Saturday, March 27, 2010

A Hijacked Political Process

To take back the ship, control the money

By: Mike Krauss
Bucks County Courier Times

There has been a lot of commentary describing the U.S. government as “gridlocked,” or “frozen.” Typical was a recent cover story in Time Magazine by a professor of “political science and journalism” who sought to explain “Why Washington’s Tied Up in Knots” and what to do about it.

According to the good professor, the problem is that the federal government is held hostage by partisan and polarized political parties, incapable of the cooperation required to get results. His call for cooperation was echoed on the next page by former GOP congressional leader Newt Gingrich.

What rot. There’s lots of cooperation and plenty gets done in Washington.

Republican Gingrich worked side by side with Democrat Clinton to set up the Wall Street casino. When Wall Street crapped out, Presidents Bush and Obama and both parties in Congress joined forces to bail it out. And both parties are cooperating brilliantly to insure that no one responsible for the looting of America will ever be held accountable for their actions, let alone be prosecuted and sent to jail.

Democrats and Republicans together approved with almost complete unanimity a U.S. military budget that is now larger than all other nations combined.

For over thirty years, presidents and congressional leaders of both parties have labored shoulder to shoulder to defend corporate profit and the wealth of the wealthy from the threat of good wages, affordable health care and a rising standard of living for ordinary Americans.

And they get results:

Wall Street and America’s super wealthy have an ever larger share of America’s corporate profit and private wealth. It required taking the jobs, homes and savings of tens of millions of Americans, but Democrats and Republicans working together got the job done.

American manufacturing has been decimated and the good paying jobs sent abroad. The new health care legislation protects the profits of insurers, drug manufacturers and ambulance chasing lawyers. A gargantuan military is deployed mindlessly around the globe to feed the insatiable appetite of defense contractors while the public schools fail.

This is possible not because the two political parties are partisan, but because they are bought, and work in lock step to protect their buyers. In this they are abetted by much of the national media, now owned by corporate conglomerates whose profits are protected by the government they “report” on.

The teamwork is almost flawless.

Perhaps the best way to understand what has happened to the United States is to think of the nation as a ship, a modern luxury liner. The ship has been hijacked, The captain and crew have gone over to the hijackers.

For a while, the passengers didn’t notice. Meals still got served, the toilets worked and there was lots of entertainment for the entire family.

But suddenly, all the things the passengers thought they had paid for are available only for an additional cost; while the captain, crew and hijackers are living it up on the penthouse deck with the passengers’ money.

The passengers will have to fight to get the ship back. It is all about the money.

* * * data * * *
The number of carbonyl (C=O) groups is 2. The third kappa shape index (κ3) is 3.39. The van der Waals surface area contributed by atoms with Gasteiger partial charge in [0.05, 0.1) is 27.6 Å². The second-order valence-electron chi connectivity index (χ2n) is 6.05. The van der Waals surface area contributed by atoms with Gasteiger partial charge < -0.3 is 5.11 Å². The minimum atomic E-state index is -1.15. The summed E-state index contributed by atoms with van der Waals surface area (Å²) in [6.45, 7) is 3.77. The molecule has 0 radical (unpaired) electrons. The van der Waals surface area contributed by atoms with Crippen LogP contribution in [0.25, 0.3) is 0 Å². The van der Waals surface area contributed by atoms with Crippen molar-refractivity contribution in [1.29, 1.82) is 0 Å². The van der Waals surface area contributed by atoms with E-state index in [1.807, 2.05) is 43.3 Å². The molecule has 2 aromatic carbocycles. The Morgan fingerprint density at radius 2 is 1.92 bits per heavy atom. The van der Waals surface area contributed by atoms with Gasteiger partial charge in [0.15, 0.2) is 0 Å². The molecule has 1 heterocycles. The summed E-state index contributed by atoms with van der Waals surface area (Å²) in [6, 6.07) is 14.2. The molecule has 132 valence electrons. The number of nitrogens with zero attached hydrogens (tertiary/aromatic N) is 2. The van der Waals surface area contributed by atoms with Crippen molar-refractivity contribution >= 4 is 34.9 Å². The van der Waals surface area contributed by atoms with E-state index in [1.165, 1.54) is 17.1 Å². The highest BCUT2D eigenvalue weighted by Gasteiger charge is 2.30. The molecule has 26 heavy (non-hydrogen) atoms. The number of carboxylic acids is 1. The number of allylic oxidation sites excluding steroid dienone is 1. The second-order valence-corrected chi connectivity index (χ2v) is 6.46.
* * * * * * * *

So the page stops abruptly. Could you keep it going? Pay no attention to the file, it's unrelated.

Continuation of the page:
For example, the first remedy proposed for the mock-ill described in the Time essay was to hold open primary elections for candidates for president and Congress, no more caucuses, so that independent voters can moderate the extremes of right and left that now dominate those elections.

But the real problem is not Republican and Democratic candidates with starkly different views on the issues. Clear choices are not inherently evil. The problem is that these elections cost a fortune, and to raise the money the candidates of both parties must turn to the hijackers and take their orders with their money.

Open primary elections without lower election costs and an alternative source of funding is a half measure that will accomplish little.

The second remedy proposed in the Time essay was to create more issue focused media forums with civil debate and pointed discussion. I almost laughed when I read it. This is the sort of wishful thinking that perhaps only a professor of political science and journalism could propose with a straight face.

What is possible is equal access to the media, so that all candidates can get their message out. But again, it must be affordable and paid for.

Finally, the Time essay asked readers to imagine the many benefits if federal elections included lots of “latter day (Ross) Perots, cranky, independent candidates determined to punish both parties for not getting anything done.”

This bordered on the infantile. Ross Perot was a billionaire with lots of his own money to spend. And while crankiness has a certain charm, as a rule it is not an asset when dealing with a nation as complex as the U.S., world leaders as touchy as the Chinese and enemies as ruthlessly immoral as terrorists.

What is needed are seasoned leaders with the experience and political skills their jobs require. The United States has no shortage of such people. But the cost of elections and the source of funds either drives them from the political process or drives them into the waiting arms of the profiteers who have seized control of American government to protect their wealth.

To take back the ship, Americans must take control of the hijackers’ arsenal – the money now flooding the political process.

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